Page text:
THE MODERN TWIN IS BORN
In 1938, Edward Turner, legendary designer of the Ariel Square Four, devised a radical new approach to the vibration problem in the parallel twin, launched in the new 1938 Triumph 500 Speed Twin. Built with the same technology and tooling as Triumphʼs singles, it used two smaller pistons rather than one large one to make up its 500cc of displacement, both rising and falling together on a 360-degree crankshaft with no center main bearing. It was a stroke of genius and revolutionized the motorcycle industry overnight. Alas World War II started two years later, ending production until 1946. But when civilian motorcycle production ramped back up after the war, nearly every British manufacturer had to have their own 500cc parallel twin design, and Norton was no different. In 1949 Norton launched its first twin, the 500cc Model 7. Development continued unabated as they built successively larger and more powerful twin cylinder machines, all based on the same design.
Norton mounted the Model 7ʼs 500 twin-cylinder engine into the Manxʼs new Featherbed frame in 1953, and named the new bike the Dominator 88. It ran through 1963, during which time they punched it out to 600cc creating the Dominator 99. In 1962, they punched it out again, this time to 650cc, renaming it the Dominator 650SS, which ran through 1969.
NORTONʼS SMALLER BIKES
When new “Learner Laws” were passed in the UK in 1960, suddenly new riders were limited to no more than 250cc. In anticipation of the rush for smaller bikes, Norton fielded a totally new bike, the 250cc Jubilee in 1958. It was soon stretched to 350cc giving birth to the Norton 350 Navigator in 1960. They werenʼt bad bikes, and sold reasonably well to their intended market. But they didnʼt survive the breakup of the AMC empire in 1966.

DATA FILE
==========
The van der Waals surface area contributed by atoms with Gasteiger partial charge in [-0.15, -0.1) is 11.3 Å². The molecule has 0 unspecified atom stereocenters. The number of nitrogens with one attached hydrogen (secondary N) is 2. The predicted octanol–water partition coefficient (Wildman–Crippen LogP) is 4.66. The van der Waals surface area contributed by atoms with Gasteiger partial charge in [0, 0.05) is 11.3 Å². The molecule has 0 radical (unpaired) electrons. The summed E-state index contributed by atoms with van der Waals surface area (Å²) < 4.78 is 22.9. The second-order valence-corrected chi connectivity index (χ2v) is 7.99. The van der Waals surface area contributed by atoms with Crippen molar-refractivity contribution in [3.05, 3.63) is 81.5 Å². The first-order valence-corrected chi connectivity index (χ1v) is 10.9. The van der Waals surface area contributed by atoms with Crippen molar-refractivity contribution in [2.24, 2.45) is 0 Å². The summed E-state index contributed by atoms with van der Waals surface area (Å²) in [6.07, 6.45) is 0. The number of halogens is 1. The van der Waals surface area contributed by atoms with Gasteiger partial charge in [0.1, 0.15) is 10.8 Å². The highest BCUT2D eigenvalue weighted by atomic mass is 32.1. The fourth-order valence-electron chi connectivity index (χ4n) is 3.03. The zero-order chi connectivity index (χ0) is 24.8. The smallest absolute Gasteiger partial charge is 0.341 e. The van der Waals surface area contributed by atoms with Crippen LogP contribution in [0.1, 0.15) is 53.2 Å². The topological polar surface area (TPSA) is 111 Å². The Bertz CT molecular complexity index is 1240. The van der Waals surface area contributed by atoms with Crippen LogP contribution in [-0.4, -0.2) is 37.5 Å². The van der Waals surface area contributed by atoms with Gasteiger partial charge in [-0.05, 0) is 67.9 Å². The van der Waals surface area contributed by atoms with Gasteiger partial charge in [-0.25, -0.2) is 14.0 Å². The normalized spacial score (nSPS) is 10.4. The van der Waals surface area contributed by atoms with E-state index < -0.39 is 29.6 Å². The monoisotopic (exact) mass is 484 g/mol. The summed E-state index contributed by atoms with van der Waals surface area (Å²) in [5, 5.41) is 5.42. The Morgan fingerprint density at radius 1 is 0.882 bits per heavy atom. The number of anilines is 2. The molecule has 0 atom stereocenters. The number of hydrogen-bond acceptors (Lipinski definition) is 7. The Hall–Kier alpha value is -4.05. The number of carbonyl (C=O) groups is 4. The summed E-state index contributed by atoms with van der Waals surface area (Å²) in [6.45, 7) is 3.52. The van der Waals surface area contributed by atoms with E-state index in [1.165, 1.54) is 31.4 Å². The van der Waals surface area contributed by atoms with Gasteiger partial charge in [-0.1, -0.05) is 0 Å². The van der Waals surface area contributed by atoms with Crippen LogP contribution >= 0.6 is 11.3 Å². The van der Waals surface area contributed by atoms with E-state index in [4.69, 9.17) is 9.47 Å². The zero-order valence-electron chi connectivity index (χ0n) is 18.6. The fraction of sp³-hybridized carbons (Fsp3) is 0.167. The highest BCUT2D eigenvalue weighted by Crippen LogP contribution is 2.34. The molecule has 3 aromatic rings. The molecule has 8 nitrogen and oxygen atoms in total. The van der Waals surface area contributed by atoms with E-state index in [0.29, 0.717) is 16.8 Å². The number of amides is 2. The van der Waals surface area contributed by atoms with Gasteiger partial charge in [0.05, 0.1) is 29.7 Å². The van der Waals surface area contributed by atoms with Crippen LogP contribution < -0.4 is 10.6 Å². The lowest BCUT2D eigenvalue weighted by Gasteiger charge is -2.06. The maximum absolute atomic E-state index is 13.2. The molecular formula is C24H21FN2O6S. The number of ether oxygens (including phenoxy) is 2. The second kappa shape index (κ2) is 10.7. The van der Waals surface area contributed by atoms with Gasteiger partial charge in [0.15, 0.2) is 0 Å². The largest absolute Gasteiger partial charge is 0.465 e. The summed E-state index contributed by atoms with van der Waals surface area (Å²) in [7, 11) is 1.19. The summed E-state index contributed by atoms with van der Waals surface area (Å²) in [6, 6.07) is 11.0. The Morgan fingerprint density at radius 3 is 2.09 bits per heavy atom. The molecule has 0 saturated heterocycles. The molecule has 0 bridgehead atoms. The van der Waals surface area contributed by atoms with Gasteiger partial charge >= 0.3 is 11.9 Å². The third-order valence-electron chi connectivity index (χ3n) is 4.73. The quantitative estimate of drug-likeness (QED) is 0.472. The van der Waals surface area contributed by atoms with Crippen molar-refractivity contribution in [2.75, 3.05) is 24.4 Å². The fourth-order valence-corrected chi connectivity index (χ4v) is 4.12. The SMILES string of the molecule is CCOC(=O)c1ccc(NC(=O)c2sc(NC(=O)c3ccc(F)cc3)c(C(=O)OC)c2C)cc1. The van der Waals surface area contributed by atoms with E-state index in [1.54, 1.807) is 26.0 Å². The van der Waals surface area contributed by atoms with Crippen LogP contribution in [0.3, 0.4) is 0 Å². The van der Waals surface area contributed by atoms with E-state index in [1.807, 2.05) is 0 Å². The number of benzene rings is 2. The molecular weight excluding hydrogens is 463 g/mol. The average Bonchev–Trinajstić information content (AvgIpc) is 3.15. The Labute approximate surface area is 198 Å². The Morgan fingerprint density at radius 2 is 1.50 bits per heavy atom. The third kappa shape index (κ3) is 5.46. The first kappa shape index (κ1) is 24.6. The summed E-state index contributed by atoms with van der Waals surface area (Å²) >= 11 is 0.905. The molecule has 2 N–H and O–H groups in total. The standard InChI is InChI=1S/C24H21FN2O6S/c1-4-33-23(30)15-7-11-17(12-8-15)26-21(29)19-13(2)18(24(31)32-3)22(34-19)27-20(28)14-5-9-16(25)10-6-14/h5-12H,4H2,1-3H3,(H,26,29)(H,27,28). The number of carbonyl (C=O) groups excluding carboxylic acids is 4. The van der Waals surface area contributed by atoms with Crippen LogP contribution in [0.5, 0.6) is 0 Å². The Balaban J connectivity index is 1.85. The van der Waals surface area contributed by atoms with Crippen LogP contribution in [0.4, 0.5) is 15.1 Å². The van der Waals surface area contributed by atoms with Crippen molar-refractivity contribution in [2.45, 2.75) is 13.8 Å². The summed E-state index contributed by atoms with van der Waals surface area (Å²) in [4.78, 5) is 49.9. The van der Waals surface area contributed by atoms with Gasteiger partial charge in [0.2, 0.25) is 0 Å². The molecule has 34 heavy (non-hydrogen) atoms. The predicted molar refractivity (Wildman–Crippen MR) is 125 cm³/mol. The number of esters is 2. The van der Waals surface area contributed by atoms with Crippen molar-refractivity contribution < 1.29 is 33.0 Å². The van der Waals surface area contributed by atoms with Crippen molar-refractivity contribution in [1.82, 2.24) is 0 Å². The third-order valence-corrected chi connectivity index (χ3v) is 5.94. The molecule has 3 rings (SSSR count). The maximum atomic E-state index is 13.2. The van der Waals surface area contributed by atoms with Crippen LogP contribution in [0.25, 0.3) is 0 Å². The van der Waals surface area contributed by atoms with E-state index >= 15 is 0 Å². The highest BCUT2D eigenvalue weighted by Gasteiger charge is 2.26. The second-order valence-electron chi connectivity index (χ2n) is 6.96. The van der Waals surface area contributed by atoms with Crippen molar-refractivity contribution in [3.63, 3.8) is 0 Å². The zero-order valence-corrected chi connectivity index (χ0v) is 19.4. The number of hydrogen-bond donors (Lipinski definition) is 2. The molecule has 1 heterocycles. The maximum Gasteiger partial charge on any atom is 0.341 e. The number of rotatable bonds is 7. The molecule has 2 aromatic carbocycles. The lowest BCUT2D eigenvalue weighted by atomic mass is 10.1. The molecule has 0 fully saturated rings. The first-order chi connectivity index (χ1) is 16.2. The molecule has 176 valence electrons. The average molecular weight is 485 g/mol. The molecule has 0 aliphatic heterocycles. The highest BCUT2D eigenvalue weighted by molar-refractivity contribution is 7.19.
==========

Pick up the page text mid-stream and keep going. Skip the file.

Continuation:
NORTON ATLAS: HORSEPOWER WARS
The race was on for bigger engines and more power. Triumph had enlarged its own 500 twin to 650cc in 1950, and was continually hopping it up further, first with the TR6 in 1956, then with the legendary twin-carb Bonneville in 1959. Norton had to step up its game. So, in 1962, they bored out the same old engine again, this time to 750cc, juicing up the styling a bit, and the Norton Atlas was born. By this time, the vertical twin design was also reaching its physical limits, and the Norton twin, now making 55 horsepower, was no exception. Vibration was always a factor in parallel twins at higher RPMs, with both pistons rising and falling together, and it was only getting worse the larger those pistons got, the more power they made and the faster the engines turned.
VIBRATION IS THE ENEMY